Doing things differently
Earlier this month at the World Economic Forum at Davos there was much talk of ‘ethical capitalism’, reflecting the increasingly widespread recognition that capital can be used for social good. Using financial capital to make social impact is Foundation East’s bread and butter of course and here in the UK it is not alone. There’s a burgeoning social finance field with new products, ideas and organisations that are also doing things differently with money.
Rising up the agenda is Social Investing, also known as Impact Investing. This is the process of investing (either debt or equity) in businesses where that investment is seeking both a financial and a social return. An investment could be a loan to a chain of nurseries to support their expanding through a franchise model (increasing the availability of affordable childcare places across a region) or it could be taking a stake in a manufacturer of water sterilisers sold to ‘bottom of the pyramid’ markets in the developing world (saving lives through increasing access to clean water). The crucial thing is that the business has a social impact that will be increased by the investment and that the investment will pay a financial return (albeit potentially sub-commercial) at some stage (it could be a long wait and impact investments are often of ‘patient capital’).
The growth of the social investing field over recent years is the beginnings of a big story. This is genuinely about using money differently. Some of the biggest social investors to date are charitable foundations. Previously charitable foundations with endowments have tended to maximise their income from the endowment, by investing it in traditional markets, and then distribute grants to fulfil the organisation’s mission. It’s taken a surprisingly long time for even a very small proportion of those charitable endowments to be used directly in such a way as to contribute directly to the social mission. Esmee Fairbairn Foundation in the UK, for instance, has used some funds to invest directly into organisations that fulfil the Foundation’s mission. They expect a lower financial return but a higher social return than on a regular investment.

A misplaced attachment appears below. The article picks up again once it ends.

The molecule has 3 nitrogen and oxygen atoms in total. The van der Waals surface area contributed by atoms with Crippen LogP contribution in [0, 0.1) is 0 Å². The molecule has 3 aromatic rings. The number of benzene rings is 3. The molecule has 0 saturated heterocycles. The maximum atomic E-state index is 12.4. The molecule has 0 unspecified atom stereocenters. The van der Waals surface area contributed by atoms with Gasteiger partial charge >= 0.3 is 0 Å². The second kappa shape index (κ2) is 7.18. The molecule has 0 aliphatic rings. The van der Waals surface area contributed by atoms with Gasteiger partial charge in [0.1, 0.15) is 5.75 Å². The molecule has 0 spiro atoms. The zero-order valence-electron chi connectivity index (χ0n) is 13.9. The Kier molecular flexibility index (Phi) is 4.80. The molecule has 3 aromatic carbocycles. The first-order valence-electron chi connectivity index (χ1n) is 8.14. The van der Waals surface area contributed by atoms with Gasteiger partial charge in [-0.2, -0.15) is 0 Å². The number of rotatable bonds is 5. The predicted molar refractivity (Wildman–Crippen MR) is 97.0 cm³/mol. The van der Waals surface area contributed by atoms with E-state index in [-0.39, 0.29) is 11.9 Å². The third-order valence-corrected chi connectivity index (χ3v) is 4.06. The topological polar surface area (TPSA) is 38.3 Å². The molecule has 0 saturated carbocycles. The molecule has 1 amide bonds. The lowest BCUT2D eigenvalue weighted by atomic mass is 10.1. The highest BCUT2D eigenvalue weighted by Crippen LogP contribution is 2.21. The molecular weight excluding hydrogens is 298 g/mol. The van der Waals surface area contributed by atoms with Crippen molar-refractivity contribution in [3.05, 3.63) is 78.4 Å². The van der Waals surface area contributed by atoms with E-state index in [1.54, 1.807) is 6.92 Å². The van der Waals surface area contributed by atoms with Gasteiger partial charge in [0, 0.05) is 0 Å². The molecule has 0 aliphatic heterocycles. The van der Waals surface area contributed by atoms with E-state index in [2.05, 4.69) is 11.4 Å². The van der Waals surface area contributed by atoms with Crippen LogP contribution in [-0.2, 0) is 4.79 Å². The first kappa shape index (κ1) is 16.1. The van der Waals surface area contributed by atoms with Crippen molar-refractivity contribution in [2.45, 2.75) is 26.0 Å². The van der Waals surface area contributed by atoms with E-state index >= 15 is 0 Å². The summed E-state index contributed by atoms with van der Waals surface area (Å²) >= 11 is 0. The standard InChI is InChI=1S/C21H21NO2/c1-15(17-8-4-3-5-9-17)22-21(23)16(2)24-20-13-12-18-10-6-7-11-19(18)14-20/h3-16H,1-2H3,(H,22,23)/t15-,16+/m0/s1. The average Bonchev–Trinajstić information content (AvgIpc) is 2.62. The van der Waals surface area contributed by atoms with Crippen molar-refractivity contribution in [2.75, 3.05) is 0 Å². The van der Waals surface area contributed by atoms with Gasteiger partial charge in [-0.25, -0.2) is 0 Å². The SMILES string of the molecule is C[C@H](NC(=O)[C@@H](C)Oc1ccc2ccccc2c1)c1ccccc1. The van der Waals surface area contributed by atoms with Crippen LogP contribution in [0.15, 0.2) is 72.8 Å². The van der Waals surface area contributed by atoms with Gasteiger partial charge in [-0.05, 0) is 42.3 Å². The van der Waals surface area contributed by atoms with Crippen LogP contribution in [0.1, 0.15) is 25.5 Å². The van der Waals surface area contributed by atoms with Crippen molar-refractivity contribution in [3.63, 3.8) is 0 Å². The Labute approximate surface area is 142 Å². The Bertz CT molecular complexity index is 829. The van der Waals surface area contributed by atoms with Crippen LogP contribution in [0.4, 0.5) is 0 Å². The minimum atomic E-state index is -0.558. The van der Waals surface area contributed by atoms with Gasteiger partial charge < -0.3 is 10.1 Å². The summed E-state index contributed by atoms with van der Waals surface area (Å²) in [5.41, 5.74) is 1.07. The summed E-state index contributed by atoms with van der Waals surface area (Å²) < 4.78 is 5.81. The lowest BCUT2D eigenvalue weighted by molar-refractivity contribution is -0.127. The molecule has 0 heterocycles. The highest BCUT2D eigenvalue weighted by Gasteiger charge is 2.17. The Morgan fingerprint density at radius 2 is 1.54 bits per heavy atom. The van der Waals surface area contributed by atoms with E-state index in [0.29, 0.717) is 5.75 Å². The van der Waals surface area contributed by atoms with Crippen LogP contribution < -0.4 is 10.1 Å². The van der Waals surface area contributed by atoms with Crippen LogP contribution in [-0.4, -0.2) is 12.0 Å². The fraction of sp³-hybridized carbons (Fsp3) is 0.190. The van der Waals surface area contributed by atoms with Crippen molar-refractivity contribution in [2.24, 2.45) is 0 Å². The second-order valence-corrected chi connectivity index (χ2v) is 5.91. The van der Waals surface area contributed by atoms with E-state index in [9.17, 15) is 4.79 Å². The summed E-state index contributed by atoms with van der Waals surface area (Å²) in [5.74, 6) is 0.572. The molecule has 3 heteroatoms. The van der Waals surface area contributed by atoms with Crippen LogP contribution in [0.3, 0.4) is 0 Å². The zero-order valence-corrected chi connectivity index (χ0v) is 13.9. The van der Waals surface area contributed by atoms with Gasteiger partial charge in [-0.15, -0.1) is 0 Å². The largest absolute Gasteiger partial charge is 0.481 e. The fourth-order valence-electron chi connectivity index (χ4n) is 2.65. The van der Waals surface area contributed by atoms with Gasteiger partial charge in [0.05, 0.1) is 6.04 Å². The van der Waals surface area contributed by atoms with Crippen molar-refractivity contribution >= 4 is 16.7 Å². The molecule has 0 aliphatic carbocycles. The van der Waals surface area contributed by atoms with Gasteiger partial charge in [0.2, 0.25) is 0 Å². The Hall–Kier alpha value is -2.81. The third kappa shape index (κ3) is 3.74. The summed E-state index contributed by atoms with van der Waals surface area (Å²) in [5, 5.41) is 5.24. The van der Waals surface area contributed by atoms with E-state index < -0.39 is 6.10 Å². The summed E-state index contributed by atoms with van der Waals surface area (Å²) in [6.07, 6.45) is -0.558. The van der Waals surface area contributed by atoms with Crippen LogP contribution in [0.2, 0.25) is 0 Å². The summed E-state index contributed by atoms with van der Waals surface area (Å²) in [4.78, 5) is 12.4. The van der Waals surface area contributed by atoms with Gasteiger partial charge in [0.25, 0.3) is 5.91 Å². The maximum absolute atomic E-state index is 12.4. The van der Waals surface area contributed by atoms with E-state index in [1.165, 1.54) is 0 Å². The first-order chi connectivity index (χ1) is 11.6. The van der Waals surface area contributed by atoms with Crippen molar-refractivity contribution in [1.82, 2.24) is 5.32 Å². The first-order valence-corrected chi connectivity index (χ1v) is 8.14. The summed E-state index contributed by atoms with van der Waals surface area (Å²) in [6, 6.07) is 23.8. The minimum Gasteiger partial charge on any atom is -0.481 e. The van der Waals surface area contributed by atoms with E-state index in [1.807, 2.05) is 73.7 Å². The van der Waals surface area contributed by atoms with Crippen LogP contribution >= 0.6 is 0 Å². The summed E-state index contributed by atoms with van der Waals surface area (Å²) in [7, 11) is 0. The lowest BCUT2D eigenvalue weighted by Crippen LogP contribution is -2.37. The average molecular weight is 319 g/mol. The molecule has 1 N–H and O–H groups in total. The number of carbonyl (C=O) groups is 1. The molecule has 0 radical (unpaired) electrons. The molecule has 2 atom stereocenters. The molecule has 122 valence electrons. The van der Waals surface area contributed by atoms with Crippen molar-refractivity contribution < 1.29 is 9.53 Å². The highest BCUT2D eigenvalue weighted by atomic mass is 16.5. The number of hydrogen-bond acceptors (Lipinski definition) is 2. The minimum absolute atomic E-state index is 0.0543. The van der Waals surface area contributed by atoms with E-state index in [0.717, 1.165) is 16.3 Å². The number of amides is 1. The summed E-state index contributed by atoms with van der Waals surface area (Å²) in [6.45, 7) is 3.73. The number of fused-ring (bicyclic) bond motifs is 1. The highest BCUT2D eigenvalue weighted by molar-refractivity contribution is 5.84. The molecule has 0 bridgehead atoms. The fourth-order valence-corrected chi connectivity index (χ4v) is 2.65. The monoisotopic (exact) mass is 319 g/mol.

For pioneering mission-focused investment and other innovations the UK social finance sector is considered to be the most innovative and advanced in the world. In 2012 Big Society Capital was launched – effectively the world’s first social investment finance institution – it is backed by £600m of dormant funds in bank accounts and further funds directly from high street banks. Its mission is to innovate new forms of finance and amongst its early investments it’s supported Social Impact Bonds, a new method of encouraging private capital to unlock public good. Last month saw the launch of Ethex, an online platform for trading shares in social ventures, a move that should help to allay investor’s fears around illiquidity of shares in social organisations. Meanwhile, on the demand side, there are intermediaries working to increase the flow of investment-ready organisations. Active in that space are UnLtd and the Young Foundation, for instance, with their Big Venture Challenge and Accelerator programmes, respectively.
Nevertheless there is certainly more noise than action, more talk than deals, and social investment is still very hard to do. Structuring and pricing deals, undertaking due diligence, setting and using social impact metrics are all throwing up new challenges. Using existing resources differently is harder than it looks!
As an organisation Foundation East has always recognised that capital can be used for social good. The business’s track record stands testament to the fact that financial capital, used well, can make positive social impact. Foundation East doesn’t just do things differently with money though. The same underpinning approach and pioneering spirit applies to its work with other kinds of capital and assets. By viewing property assets through a social paradigm Foundation East has helped develop Community Land Trusts, which use physical assets for community benefit. Our own mutual structure allows us to work with our members to create, further and use social capital within our region. As a Director it’s great to work with an organisation that is not just about ethical capitalism, but about an ethical approach to capital and assets across the whole spectrum.